Clyde Edgerton’s The Floatplane Notebooks is an example of contemporary Appalachian literature. But, what is Appalachian literature and why does it matter?

The easiest way to define it is to say that Appalachian literature is a wide and diverse field encompassing many historical periods, ethnicities of people, and generations of traditions, but that assertion makes the act of creating a clear definition for readers, writers, and answer-seekers difficult.

Figure 1: The Stereotype of a Hillbilly/Redneck (Jensen, 1998)

Appalachian literature did not formally exist until after the late 1800s and early 1900s because writers of the time did not recognize differences in the southern cultures of the United States, a fact that Anne Shelby draws attention to in an Appalachian Heritage journal article.1 During this time, American literature was defined by the values of the local color movement, where writers focused on creating stories that used rich imagery and dialect patterns to create grandiose and often superficial characters for readers.2 Local color authors, such as Mary Noailles Murfree, who wrote many novels set in Tennessee, are credited with writing many characters as southern stereotypes that portray the Appalachian region (and more generally, the South) inaccurately.3

In contrast with local color writers, later Appalachian writers focused on trying the represent the complexity – the culture, the scenery, and the hardships of life – that defined Appalachia. Of these writers, James Still, who wrote through the time of the Great Depression, is famous for pioneering and expanding the field known as Appalachian literature with his poetry and novels such as River of Earth.4

Today, Appalachian authors follow in the footpath of authors like James Still, as they continue to record, expand, and redefine what it means to be Appalachian in their writing. While this page could attempt to look at Appalachian literature by weaving together many historical sources, it would not be very beneficial to understanding the contemporary literary environment that is relevant to The Floatplane Notebooks.

Figure 2: Dr. Amy Clark (UVa-Wise, 2019)

Perhaps, the best way to explore modern Appalachian literature is to learn from a writer and expert on Appalachia. Dr. Amy Clark is an Appalachian Studies and Communication Professor at The University of Virginia’s College at Wise. She is the author of the book Talking Appalachian and the co-director of the Center for Appalachian Studies.5 In an email interview conducted on March 20, 2019, she answers questions on themes of Appalachian literature and highlights several successful, contemporary authors6:


While the interview explores different themes in Appalachian literature, it does not explicitly talk about what the field means and why its important to the Carroll County case. Simply stated, Appalachian literature matters, especially in an Appalachian town like Hillsville, VA, because representation matters.

People, and especially young adults, learn who they are from the perspectives they are taught to view as legitimate. Seeing characters in a novel like The Floatplane Notebooks, who speak and live like others from Appalachia is extremely powerful for students who are learning about themselves and their place in the world, as well as starting to examine the purpose behind reading. The idea of representation and empowerment through literature is especially important for students who identify as Appalachian because they are often taught that their heritage and way of life is ‘backwards’ from the moment they enter the public education system.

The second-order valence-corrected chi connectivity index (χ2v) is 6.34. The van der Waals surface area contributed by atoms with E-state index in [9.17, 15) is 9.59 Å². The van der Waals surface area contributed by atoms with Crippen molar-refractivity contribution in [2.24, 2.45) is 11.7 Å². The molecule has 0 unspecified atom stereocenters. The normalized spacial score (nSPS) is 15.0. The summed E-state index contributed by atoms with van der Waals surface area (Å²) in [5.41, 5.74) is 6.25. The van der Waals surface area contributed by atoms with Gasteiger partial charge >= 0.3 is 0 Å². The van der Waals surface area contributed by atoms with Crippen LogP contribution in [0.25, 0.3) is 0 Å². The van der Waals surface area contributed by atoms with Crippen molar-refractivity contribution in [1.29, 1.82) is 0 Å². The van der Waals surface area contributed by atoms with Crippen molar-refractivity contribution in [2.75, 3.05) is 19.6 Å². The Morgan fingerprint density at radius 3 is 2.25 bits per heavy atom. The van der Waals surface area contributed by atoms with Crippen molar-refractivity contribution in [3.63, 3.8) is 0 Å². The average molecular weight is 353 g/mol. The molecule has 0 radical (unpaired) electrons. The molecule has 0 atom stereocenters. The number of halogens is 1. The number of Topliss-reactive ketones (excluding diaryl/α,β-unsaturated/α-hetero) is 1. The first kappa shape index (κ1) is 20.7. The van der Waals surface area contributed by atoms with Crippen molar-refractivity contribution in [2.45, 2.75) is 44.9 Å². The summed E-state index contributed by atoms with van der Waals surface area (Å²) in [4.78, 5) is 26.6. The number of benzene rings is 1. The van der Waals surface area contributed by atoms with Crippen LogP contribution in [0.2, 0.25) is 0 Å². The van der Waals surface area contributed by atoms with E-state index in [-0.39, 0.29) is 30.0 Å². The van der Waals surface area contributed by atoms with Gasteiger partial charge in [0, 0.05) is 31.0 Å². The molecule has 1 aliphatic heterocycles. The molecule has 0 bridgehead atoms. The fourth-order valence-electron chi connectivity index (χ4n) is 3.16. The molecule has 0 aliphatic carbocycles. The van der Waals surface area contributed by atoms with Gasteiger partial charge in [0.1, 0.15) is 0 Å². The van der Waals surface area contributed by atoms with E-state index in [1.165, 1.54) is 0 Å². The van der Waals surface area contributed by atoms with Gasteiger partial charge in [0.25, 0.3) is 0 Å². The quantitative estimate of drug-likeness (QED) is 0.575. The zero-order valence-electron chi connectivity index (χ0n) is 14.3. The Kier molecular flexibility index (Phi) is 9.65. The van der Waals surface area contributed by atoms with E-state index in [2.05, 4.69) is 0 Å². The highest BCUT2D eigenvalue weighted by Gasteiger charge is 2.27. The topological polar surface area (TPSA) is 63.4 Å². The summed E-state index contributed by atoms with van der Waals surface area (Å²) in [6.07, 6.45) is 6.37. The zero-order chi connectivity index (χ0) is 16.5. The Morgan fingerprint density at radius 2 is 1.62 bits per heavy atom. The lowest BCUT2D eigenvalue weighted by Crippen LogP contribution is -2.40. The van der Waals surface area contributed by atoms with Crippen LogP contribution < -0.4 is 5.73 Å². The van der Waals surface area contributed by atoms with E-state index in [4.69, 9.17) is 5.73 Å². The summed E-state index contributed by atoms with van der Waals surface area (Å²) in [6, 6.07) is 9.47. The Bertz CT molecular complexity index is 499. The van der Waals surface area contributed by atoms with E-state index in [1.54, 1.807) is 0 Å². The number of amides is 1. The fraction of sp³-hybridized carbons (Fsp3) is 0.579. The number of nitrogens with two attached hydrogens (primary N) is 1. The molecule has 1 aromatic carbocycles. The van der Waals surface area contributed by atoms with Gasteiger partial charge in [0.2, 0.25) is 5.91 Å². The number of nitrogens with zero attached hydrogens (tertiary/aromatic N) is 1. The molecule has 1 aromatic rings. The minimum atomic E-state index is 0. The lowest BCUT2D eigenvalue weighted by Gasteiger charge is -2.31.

More alarmingly, the way students are taught to abandon their heritage is often subtle, enacted by the pervasive idea of a standard English dialect, outdated hillbilly stereotypes, and a lack of genuine southern characters in literature that is not explicitly devoted to representing the south.

These reasons are why the context of Appalachian culture and literature are so important to the Carroll County case, and they help to inform why the case progressed as it did, an idea that is explored in greater detail in the Conclusions subtab under The Case menu option.

Figure 3: Ron Rash Audio Clip QA (Rash, 2019)

Hear from Appalachian author, Ron Rash, at A Big Read event at UVa-Wise. In the clip, Rash responds to a question about whether he is concerned Appalachian culture is disappearing after reading a Civil War era short story called “Lincolnites” from his book, Burning Bright. In his answer, he speaks about Appalachian culture and the role of Appalachian literature in preserving the area’s traditions. 


  1. Shelby, A. (1985). Appalachian Literature. Appalachian Heritage, 13(3), 29-36. doi:
  2. Campbell, D. M. “Regionalism and Local Color Fiction, 1865-1895.” Literary Movements. 10 October 2017. Dept. of English, Washington State University. Accessed April 25, 2019.
  3. Ensor, A. “Mary Noailles Murfree (“Charles Egbert Craddock”). Tennessee Encyclopedia. 01 March 2018. Tennessee Historical Society. Accessed April 25, 2019.
  4. Brown, J.N. “Podcast Appalachia 13: James Still: The Dean of Appalachian Literature.” 12 March 2011. Podcast Appalachia. Accessed April 25, 2019.
  5. UVa-Wise. Amy D. Clark, Ph.D. 2019. In UVa-Wise Website. Accessed April 6, 2019.
  6. Clark, A. D. Email Interview with Dr. Amy Clark. 20 March 2019. Wise, VA.
  7. Edgerton, C. The Floatplane Notebooks. 2017. Southern Revivals Ed. Columbia, SC: University of South Carolina Press.

Photo and Audio Credits

Figure 1: Jensen, J. The Stereotype of a Hillbilly/Redneck. 1998. In The Nashville Sound: Authenticity, commercialization, and Country music. Nashville: Vanderbilt University Press.

Figure 2: UVa-Wise. Amy D. Clark. 2019. In UVa-Wise Website. Accessed April 6, 2019.

Figure 3: Rash, R. Ron Rash Audio Clip QA. 2019. UVa-Wise: UVa-Wise Media Services. (2019). Accessed April 6, 2019.